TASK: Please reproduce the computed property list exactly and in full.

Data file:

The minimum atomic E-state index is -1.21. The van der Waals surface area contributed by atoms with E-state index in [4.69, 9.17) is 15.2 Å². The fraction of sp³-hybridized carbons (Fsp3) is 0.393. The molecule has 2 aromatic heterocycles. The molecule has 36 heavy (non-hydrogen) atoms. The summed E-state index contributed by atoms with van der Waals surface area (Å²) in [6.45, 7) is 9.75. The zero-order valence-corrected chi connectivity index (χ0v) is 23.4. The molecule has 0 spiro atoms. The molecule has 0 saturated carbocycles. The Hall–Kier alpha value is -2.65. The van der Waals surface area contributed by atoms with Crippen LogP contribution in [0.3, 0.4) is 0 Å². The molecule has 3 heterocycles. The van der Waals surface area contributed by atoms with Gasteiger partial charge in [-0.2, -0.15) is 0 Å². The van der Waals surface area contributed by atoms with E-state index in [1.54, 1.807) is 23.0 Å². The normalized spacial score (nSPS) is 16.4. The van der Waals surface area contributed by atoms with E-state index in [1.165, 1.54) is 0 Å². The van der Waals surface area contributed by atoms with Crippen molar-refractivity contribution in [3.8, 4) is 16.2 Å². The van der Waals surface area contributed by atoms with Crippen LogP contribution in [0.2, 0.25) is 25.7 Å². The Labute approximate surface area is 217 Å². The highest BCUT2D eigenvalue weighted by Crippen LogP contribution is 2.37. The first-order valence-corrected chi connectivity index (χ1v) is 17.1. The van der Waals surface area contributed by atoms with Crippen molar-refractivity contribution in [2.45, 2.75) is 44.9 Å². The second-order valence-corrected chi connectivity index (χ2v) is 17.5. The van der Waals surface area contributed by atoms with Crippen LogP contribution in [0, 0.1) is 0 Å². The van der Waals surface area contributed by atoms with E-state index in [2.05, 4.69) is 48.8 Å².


The minimum atomic E-state index is -1.21. The van der Waals surface area contributed by atoms with E-state index in [4.69, 9.17) is 15.2 Å². The fraction of sp³-hybridized carbons (Fsp3) is 0.393. The molecule has 2 aromatic heterocycles. The molecule has 36 heavy (non-hydrogen) atoms. The summed E-state index contributed by atoms with van der Waals surface area (Å²) in [6.45, 7) is 9.75. The zero-order valence-corrected chi connectivity index (χ0v) is 23.4. The molecule has 0 spiro atoms. The molecule has 0 saturated carbocycles. The Hall–Kier alpha value is -2.65. The van der Waals surface area contributed by atoms with Crippen LogP contribution in [0.3, 0.4) is 0 Å². The molecule has 3 heterocycles. The van der Waals surface area contributed by atoms with Gasteiger partial charge in [-0.2, -0.15) is 0 Å². The van der Waals surface area contributed by atoms with E-state index in [1.54, 1.807) is 23.0 Å². The normalized spacial score (nSPS) is 16.4. The van der Waals surface area contributed by atoms with E-state index in [1.165, 1.54) is 0 Å². The van der Waals surface area contributed by atoms with Crippen molar-refractivity contribution in [3.8, 4) is 16.2 Å². The van der Waals surface area contributed by atoms with Crippen LogP contribution in [0.2, 0.25) is 25.7 Å². The Labute approximate surface area is 217 Å². The highest BCUT2D eigenvalue weighted by Crippen LogP contribution is 2.37. The first-order valence-corrected chi connectivity index (χ1v) is 17.1. The van der Waals surface area contributed by atoms with Crippen molar-refractivity contribution in [2.45, 2.75) is 44.9 Å². The second-order valence-corrected chi connectivity index (χ2v) is 17.5. The van der Waals surface area contributed by atoms with Crippen LogP contribution in [0, 0.1) is 0 Å². The van der Waals surface area contributed by atoms with E-state index in [2.05, 4.69) is 48.8 Å².